The Financial Express

Incentivising the evil?

Incentivising the evil?

Since the government offered a fresh opportunity to legalise the 'undisclosed' - a word deliberately used to hide the true identity of illegally earned funds - money in the budget for the current fiscal year (FY), some business leaders and economists have been critical of it. They have described the provision as a disincentive for the 'honest taxpayers'.

The budget allows legalising the undisclosed money by paying only 10 per cent tax. The tax rates, as high as 25 per cent, enforced on the people paying tax on their lawful income, are not applicable in the case of holders of undeclared funds.

Business leaders and economists have objected to this unfair part of the opportunity offered to the people who have amassed wealth, using the wrong routes.

The heads of two leading chamber bodies at a recent webinar on budget strongly pleaded for discontinuation of the facility in the next national budget. One of them said the provision is 'unjust. Another suggested imposing a 10 per cent penal tax besides normal tax rates if anyone wants to legalise the 'black money'. 

Why does the government come up with the offer frequently that all the fair-minded people abhor most? Is it worth the criticism the policymakers have to digest every time?

This year the response to the black money whitening provision has been strong. In the first half of the current fiscal, nearly Tk 100 billion was whitened, and the government earned more than Tk 9.0 billion in taxes. If the trend persists, a record Tk 200 billion is likely to be legalised, leaving tax revenue income between Tk 18 billion and Tk 20 billion at the end of the current fiscal. The finance minister is enjoying the response from the black money holders.

The primary reasons for an increased number of people coming forward to legalise their tainted money this year could be the imposition of a nominal rate of tax and the guarantee that none would ask any question about the source of funds. The second provision - indemnity - probably, has played the key role. Another factor should not be missed. The pandemic has made it rather difficult for many to transfer illegal money abroad. A part of that fund might have sneaked into the economy availing the money-whitening provision.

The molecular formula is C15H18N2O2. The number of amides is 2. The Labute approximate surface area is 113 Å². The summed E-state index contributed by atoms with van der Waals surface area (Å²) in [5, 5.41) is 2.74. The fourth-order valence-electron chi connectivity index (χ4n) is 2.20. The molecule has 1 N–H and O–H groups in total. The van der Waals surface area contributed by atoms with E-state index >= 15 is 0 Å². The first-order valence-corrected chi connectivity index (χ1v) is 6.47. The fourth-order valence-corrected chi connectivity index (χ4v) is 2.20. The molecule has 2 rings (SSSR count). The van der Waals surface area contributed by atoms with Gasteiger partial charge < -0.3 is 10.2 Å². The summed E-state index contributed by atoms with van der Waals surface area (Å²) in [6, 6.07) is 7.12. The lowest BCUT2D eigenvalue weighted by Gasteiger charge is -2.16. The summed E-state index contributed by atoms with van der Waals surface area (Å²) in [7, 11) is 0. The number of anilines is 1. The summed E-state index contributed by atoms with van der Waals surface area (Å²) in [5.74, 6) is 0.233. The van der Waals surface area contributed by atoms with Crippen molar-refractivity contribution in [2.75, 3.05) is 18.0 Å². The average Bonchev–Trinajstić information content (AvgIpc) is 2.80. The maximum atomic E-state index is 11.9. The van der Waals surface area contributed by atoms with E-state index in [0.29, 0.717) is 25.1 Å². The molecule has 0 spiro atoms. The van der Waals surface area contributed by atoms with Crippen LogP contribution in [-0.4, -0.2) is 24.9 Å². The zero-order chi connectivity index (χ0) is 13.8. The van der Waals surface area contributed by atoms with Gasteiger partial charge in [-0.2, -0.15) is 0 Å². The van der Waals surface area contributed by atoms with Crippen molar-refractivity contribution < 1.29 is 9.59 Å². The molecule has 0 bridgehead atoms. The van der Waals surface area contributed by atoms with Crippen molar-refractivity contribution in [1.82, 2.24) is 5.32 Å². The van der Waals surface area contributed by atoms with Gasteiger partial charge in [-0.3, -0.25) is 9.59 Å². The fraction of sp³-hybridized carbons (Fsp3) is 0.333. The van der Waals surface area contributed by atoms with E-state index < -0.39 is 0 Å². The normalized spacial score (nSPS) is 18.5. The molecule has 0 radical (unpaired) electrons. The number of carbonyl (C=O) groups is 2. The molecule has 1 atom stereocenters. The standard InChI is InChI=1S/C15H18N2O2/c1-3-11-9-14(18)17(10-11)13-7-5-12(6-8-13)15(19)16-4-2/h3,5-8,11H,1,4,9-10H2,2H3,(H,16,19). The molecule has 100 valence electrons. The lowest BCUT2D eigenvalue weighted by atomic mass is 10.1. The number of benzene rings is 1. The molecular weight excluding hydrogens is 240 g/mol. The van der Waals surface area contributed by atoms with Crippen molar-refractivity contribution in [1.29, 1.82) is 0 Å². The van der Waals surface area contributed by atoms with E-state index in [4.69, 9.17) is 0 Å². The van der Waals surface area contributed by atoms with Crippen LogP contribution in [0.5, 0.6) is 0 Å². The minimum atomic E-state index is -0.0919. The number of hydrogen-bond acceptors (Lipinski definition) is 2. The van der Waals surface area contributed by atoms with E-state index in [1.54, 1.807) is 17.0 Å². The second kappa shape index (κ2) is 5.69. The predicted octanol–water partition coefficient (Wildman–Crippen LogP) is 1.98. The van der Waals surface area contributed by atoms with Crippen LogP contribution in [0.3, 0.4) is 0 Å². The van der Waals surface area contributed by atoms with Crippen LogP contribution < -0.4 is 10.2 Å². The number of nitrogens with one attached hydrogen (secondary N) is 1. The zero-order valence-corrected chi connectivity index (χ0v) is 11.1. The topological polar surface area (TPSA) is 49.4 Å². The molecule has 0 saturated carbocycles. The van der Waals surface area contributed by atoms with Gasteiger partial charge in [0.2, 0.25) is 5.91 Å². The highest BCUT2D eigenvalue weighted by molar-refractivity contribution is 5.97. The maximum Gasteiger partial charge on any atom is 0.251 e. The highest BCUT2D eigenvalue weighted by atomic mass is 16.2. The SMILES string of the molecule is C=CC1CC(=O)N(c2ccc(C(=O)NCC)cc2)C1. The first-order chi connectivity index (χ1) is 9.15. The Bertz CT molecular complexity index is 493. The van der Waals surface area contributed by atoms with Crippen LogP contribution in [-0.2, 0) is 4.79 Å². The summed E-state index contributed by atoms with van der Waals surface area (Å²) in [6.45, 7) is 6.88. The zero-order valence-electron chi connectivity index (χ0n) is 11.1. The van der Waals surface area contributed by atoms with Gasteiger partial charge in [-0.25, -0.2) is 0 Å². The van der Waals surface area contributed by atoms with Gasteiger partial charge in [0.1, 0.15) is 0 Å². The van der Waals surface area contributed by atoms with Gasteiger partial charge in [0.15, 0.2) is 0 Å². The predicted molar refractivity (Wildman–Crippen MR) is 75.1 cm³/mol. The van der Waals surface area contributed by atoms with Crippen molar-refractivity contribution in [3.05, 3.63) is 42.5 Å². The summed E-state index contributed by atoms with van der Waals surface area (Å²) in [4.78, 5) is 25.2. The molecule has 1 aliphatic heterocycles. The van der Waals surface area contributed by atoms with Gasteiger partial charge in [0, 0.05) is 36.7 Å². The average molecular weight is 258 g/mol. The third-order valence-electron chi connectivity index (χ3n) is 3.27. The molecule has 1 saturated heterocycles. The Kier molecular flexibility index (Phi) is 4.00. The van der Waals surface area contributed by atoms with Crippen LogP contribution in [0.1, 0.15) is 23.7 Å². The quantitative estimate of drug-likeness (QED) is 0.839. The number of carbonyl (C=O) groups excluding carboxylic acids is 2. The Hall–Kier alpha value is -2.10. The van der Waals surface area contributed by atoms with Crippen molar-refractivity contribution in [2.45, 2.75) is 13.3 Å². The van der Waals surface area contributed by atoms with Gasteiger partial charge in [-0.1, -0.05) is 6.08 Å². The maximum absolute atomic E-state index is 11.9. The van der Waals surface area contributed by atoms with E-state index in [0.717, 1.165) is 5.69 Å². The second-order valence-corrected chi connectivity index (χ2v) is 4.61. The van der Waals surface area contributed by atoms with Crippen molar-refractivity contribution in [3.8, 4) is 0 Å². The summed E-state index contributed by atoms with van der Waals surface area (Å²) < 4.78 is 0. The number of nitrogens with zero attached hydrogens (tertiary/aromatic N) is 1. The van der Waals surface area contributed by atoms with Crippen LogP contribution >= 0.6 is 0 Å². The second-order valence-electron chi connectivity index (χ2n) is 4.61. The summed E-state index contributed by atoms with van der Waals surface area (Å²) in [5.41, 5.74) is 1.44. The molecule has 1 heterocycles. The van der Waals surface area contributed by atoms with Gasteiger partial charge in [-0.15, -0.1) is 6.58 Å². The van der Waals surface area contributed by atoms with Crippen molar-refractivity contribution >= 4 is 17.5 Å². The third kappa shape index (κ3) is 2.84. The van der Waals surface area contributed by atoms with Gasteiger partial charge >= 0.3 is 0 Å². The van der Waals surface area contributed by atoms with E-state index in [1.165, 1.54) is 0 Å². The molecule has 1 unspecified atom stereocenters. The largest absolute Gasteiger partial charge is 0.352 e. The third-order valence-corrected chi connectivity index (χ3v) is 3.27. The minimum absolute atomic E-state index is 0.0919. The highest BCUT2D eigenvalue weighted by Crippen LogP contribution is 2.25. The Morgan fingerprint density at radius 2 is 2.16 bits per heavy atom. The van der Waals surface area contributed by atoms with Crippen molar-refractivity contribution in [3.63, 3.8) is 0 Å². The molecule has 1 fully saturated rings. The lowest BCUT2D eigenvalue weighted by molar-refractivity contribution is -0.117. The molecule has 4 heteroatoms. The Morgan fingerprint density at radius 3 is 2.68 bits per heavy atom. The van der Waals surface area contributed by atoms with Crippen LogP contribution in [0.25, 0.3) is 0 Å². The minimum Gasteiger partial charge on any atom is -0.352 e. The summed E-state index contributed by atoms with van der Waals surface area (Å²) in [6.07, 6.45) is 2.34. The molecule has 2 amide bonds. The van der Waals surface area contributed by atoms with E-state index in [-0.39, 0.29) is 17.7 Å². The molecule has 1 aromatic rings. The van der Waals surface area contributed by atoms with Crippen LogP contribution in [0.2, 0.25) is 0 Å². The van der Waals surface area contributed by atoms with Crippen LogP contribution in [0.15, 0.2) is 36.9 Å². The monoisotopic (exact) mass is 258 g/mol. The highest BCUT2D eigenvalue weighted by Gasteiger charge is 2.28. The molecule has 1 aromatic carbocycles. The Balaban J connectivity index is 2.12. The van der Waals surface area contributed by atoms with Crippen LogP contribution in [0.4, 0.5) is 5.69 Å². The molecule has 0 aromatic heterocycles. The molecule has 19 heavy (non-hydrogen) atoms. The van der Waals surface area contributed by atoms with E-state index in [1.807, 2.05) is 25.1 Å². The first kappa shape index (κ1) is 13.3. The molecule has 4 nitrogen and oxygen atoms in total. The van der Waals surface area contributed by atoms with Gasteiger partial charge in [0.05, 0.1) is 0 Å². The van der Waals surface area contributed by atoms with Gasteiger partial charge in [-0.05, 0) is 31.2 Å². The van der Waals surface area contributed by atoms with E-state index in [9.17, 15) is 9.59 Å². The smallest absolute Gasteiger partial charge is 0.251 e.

The economists and business leaders have termed the budgetary provision biased against the honest taxpayers. But does such a section incorporated into the finance act encourage corruption and financial irregularities in society?

When no question is asked by any agency, be it the revenue board or the anti-graft entity, there should be no reason for the corrupt elements not being bold for legalising their unearned income. Certainly, there is a link between corruption and tax amnesty, given in any form.

What guided the policymakers to be sympathetic towards the holders of black money is not that much clear.

Do they want an extra amount of tax revenue or bring in hidden cash into the economy or both?

People would know the volume of money whitened, and the tax realised on that account at the end of the current fiscal. It would be, however, fair, on the part of the authorities, to inform the people about the sectors where the tainted money being invested. Hopefully, the finance minister would give details in his upcoming budget speech.

It is necessary to assess the impact of such a soft approach towards the black money holders on the graft situation in the country.

None knows for sure the actual size of the country's black or grey or underground economy. The finance ministry some years back carried out a survey to know its size. But, the finding was not a definitive one. The survey estimated the size between 44 per cent and 80 per cent of the country's gross domestic product (GDP). However, a multilateral institute in 2018 estimated the size of the black economy at 30 per cent. Even that is huge. According to the World Bank estimate, the GDP was worth US$274 billion in 2018. In that case, the black economy was equivalent to US$82 billion. This economy has grown bigger by the day because of the continuous addition of money earned through corrupt means.

In a country where corruption is systemic and endemic, it is natural that the black economy would continue to expand.

How is the state of corruption? Has the menace been on the decline? Many tend to believe that the opposite has happened. It is not that only the incidence of graft-taking and financial irregularities has gone up in recent years, the volume of money involved in those has also been huge. The anti-graft body has remained more of a non-entity as far as curbing corruption in society is concerned. In such a situation, the size of the black economy will continue to grow and its key players will always appreciate the facility to whiten the tainted money.


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